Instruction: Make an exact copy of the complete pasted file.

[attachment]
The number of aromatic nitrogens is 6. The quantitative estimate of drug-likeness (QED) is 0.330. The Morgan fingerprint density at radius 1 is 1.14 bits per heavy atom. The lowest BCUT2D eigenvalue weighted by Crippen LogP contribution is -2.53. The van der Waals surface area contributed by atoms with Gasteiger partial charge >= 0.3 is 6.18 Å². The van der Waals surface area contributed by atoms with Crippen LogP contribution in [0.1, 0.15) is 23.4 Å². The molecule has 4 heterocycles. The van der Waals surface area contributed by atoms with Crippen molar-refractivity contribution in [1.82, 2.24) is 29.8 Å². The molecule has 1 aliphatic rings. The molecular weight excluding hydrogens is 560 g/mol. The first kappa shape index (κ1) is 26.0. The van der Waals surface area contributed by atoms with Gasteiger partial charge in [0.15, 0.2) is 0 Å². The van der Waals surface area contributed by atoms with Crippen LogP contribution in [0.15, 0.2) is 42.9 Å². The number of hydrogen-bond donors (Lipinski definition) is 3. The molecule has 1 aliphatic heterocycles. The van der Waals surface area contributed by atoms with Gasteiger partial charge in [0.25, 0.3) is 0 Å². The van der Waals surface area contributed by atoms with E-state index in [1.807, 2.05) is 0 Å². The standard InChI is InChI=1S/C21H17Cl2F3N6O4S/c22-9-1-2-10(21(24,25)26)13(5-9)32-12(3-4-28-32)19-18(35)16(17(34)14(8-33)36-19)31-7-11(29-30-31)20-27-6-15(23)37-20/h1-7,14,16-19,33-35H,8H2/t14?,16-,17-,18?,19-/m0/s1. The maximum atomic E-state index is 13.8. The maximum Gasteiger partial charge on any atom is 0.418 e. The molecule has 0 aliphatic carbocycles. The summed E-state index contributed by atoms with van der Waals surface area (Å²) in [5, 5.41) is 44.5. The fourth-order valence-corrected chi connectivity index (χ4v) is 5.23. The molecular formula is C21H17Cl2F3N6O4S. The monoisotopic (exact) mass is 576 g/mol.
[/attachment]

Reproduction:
The number of aromatic nitrogens is 6. The quantitative estimate of drug-likeness (QED) is 0.330. The Morgan fingerprint density at radius 1 is 1.14 bits per heavy atom. The lowest BCUT2D eigenvalue weighted by Crippen LogP contribution is -2.53. The van der Waals surface area contributed by atoms with Gasteiger partial charge >= 0.3 is 6.18 Å². The van der Waals surface area contributed by atoms with Crippen LogP contribution in [0.1, 0.15) is 23.4 Å². The molecule has 4 heterocycles. The van der Waals surface area contributed by atoms with Crippen molar-refractivity contribution in [1.82, 2.24) is 29.8 Å². The molecule has 1 aliphatic rings. The molecular weight excluding hydrogens is 560 g/mol. The first kappa shape index (κ1) is 26.0. The van der Waals surface area contributed by atoms with Gasteiger partial charge in [0.15, 0.2) is 0 Å². The van der Waals surface area contributed by atoms with Crippen LogP contribution in [0.15, 0.2) is 42.9 Å². The number of hydrogen-bond donors (Lipinski definition) is 3. The molecule has 1 aliphatic heterocycles. The van der Waals surface area contributed by atoms with Gasteiger partial charge in [0.25, 0.3) is 0 Å². The van der Waals surface area contributed by atoms with E-state index in [1.807, 2.05) is 0 Å². The standard InChI is InChI=1S/C21H17Cl2F3N6O4S/c22-9-1-2-10(21(24,25)26)13(5-9)32-12(3-4-28-32)19-18(35)16(17(34)14(8-33)36-19)31-7-11(29-30-31)20-27-6-15(23)37-20/h1-7,14,16-19,33-35H,8H2/t14?,16-,17-,18?,19-/m0/s1. The maximum atomic E-state index is 13.8. The maximum Gasteiger partial charge on any atom is 0.418 e. The molecule has 0 aliphatic carbocycles. The summed E-state index contributed by atoms with van der Waals surface area (Å²) in [5, 5.41) is 44.5. The fourth-order valence-corrected chi connectivity index (χ4v) is 5.23. The molecular formula is C21H17Cl2F3N6O4S. The monoisotopic (exact) mass is 576 g/mol.